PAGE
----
The under-regulated ‘gig economy’ is allowing businesses to deny basic rights and entitlements to thousands of Australian workers.
Leading academics Andrew Stewart from the University of Adelaide and Jim Stanford from the Centre for Future Work at the Australia Institute have set out five possible options to prevent exploitation of workers in the gig economy, in a new paper published in The Economic and Labour Relations Review.
The five options put forward are:
- Confirm gig work is a form of employment under existing statute and definitions.
- Change the existing definition of employment to include the circumstances of gig work.
- Create a new category of “independent worker” which would define new rights and protections for gig workers.
- Create rights for workers, not employees, sidestepping the challenge of defining the employment status of gig workers and confirm they are entitled to protection by virtue of the work they perform.
- Redefine what it means to be an ’employer’ and make it possible for a gig worker to have different employers for different purposes.
Looming legal challenges might improve quality of life for workers trapped in short-term contracts and gig work, but strong action is needed to ensure that all workers in Australia, regardless of the type of work they are engaged in, are treated equally before the law.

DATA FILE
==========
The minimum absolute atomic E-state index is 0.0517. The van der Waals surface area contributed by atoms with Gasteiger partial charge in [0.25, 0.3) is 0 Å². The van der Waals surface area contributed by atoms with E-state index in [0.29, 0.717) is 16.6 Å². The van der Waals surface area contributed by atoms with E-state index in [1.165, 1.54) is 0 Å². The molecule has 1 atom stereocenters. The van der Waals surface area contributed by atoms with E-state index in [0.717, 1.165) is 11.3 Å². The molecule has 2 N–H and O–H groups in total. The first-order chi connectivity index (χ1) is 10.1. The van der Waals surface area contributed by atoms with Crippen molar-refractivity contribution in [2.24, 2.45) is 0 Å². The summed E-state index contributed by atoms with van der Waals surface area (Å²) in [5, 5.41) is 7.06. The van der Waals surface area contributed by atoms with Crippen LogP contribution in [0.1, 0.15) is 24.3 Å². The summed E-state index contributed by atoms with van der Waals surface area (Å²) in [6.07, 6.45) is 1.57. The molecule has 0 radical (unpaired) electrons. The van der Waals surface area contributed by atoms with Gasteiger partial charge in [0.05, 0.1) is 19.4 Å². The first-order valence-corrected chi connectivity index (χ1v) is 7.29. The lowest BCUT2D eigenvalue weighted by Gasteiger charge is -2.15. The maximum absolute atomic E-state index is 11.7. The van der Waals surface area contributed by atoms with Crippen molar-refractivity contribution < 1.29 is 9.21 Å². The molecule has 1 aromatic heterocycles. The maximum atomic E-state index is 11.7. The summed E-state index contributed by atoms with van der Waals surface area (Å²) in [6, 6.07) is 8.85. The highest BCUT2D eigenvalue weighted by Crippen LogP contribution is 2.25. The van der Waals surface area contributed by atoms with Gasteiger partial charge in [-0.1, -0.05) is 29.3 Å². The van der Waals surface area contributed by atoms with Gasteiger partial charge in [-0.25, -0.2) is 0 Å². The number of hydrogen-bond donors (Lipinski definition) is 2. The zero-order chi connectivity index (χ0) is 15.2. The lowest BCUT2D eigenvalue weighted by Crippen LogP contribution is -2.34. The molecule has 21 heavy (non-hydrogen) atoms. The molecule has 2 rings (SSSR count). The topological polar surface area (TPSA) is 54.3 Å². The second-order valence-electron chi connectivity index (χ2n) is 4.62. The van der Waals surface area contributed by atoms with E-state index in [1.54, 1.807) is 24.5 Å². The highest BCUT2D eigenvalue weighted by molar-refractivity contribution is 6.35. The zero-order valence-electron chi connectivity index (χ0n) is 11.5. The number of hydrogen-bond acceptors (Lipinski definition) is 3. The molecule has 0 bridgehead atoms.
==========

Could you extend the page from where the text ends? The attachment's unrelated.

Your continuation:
Quotes attributable to ACTU President Ged Kearney:
“The system is broken for workers in the gig economy and we need better regulation to stop exploitation. The options put forward in this paper all merit serious consideration and should be a high priority for the Turnbull Government.”
“We need to ensure that all workers are guaranteed basic rights in Australia. We cannot tolerate a two-tiered system.”
“The legal challenges to gig work being mounted in the UK are cold comfort to workers in Australia who are going without the basic protections and rights to which all workers are entitled.”
“We are seeing a generation of workers growing up without access to sick leave, annual leave, minimum rates of pay, OHS protections, workers’ compensation. All of these rights were hard-won by union members and should be guaranteed to any worker in Australia.”
“Workers need action now from a government which promised jobs and growth but has delivered neither.”